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Macbeth - Various Productions

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Introduction

As a class, we have studied Shakespeare's text of "Macbeth" twice, learning how to interpret the language and also how to relate the certain incidents to the times of Shakespeare. As part of our GCSE coursework, we have been asked to study various productions and write an essay showing how different effects create different atmospheres and responses and we have to decide whether these productions have been successful or otherwise. I have chosen to analyse initial scene, Act (I), scene (I). The decision has been taken as I have thought how witchcraft featured strongly in the time of Shakespeare. Many witches were burned at the stake for their practice. I have been interested in how these witches have continuously changed throughout "Macbeth". They use their witchcraft in the first scene to discuss how to capture Macbeth and it is interesting to see how different directors have interpreted Shakespeare's original text. The first production I studied was a BBC video version made in 1983. In the opening sequence, the sky is enveloped in a red sunset- type atmosphere, and then there is a dramatic change of colour to a grey dull sky and unpredictable forks of lightening strike. This immediately creates an un- natural atmosphere. To add to this, loud intensely spooky music plays, giving the impression that something out of the ordinary is taking place at this time. ...read more.

Middle

Two witches accompany her, one elderly like herself and seeming to find it hard in contemplating the strenuous work about to take place. The other is younger, quite pretty with long blonde hair but seems physically too mature in a way. She had aged ungracefully and like the others possessed a humped back. She give the impression that she was imitating the other two haggard witches and seemingly not making the most of her own good features. The older witches look more superior and their facial gestures suggest that they are "teaching" this younger one. She seems dependent on them for instructions. A seagull flies overhead. The 3 sisters are digging vigorously at the sand. The young witch has a dagger and a surreal hand, gored with blood, the hand is wrapped around the dagger, along with a hang-man's noose and in silence they place it in the hole that they took so much obsequiousness in digging and covering it up by sand. After this they express their work by chanting, "Fair is foul, and foul is fair; Hover through the foul and filthy air." They spit on the area, in which their act has occurred and with a look of contempt, yet satisfaction they slowly turn and hobble away. I find this moment of the scene successful, in that it moves slowly, capturing each detail. ...read more.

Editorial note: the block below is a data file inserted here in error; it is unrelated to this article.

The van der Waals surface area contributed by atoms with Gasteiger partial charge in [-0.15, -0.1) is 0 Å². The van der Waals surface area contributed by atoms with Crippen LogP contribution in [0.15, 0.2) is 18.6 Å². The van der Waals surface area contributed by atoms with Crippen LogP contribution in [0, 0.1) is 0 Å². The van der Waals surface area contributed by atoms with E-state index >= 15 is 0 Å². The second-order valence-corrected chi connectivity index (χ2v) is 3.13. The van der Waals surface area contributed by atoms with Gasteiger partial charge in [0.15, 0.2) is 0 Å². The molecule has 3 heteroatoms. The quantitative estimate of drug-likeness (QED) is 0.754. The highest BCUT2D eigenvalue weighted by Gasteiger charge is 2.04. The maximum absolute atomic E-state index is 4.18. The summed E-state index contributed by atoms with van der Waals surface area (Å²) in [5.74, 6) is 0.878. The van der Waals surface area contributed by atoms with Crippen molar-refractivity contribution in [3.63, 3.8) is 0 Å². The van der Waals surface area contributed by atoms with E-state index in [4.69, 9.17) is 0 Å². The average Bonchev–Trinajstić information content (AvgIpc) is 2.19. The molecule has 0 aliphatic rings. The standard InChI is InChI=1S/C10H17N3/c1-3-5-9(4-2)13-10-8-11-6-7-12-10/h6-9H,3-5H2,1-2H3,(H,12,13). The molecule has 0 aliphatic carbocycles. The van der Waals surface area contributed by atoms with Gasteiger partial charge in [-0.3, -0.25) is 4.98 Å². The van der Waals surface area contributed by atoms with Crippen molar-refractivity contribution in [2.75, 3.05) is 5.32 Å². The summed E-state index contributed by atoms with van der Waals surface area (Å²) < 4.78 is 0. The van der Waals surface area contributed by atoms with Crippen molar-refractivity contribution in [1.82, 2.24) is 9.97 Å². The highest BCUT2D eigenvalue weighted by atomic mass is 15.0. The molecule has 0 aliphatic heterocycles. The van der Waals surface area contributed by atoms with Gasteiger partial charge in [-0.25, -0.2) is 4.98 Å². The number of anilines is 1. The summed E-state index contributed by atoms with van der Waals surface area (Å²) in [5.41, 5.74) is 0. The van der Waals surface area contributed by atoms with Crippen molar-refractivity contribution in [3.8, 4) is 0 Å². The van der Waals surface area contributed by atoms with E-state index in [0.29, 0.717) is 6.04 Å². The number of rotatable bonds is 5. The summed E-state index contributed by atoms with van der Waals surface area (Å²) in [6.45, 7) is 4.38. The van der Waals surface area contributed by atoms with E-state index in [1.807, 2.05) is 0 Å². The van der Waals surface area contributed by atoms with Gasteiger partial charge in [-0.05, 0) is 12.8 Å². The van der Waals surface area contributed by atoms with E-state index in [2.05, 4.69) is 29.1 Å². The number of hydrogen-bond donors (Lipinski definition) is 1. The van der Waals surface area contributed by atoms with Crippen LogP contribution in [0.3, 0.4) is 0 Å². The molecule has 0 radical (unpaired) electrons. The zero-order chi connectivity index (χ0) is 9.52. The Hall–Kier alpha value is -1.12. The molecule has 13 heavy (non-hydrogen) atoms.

Conclusion

In the background we hear a drumming noise and this gets more rapid, raising the suspense inside us. As the scene shoots from the witches and Macbeth, the witches continue to talk, with hints of smirks giving a feeling of playfulness rather than evilness. I did not find this production of Macbeth successful in portraying the story as I see it in the real Shakespeare fashion. The modernized pieces destroyed the feel of the play and only succeeded in breaking the atmosphere for me. The jet fighter episode made a farce of what Shakespeare had created in his time and I believe removed the point of the text. It was unrealistic and impractical and to me, this version was insipid and tedious. From these three productions studied, my opinion is that the BBC version worked best. I believe that sticking to the original text and complying with the stage directions works best. It allows the audience to appreciate this play and see the talent of the Shakespeare in its true form. I thought that the Roman Polanski version was successful in capturing the feel of weirdness and thought the site was excellent and effects such as the dramatic changes in lighting were proficient. I rejected the BBC Shakespeare shorts version. I feel it was not a success and making the production modernized took away from the story and the talent portrayed by Shakespeare in the written version. ...read more.

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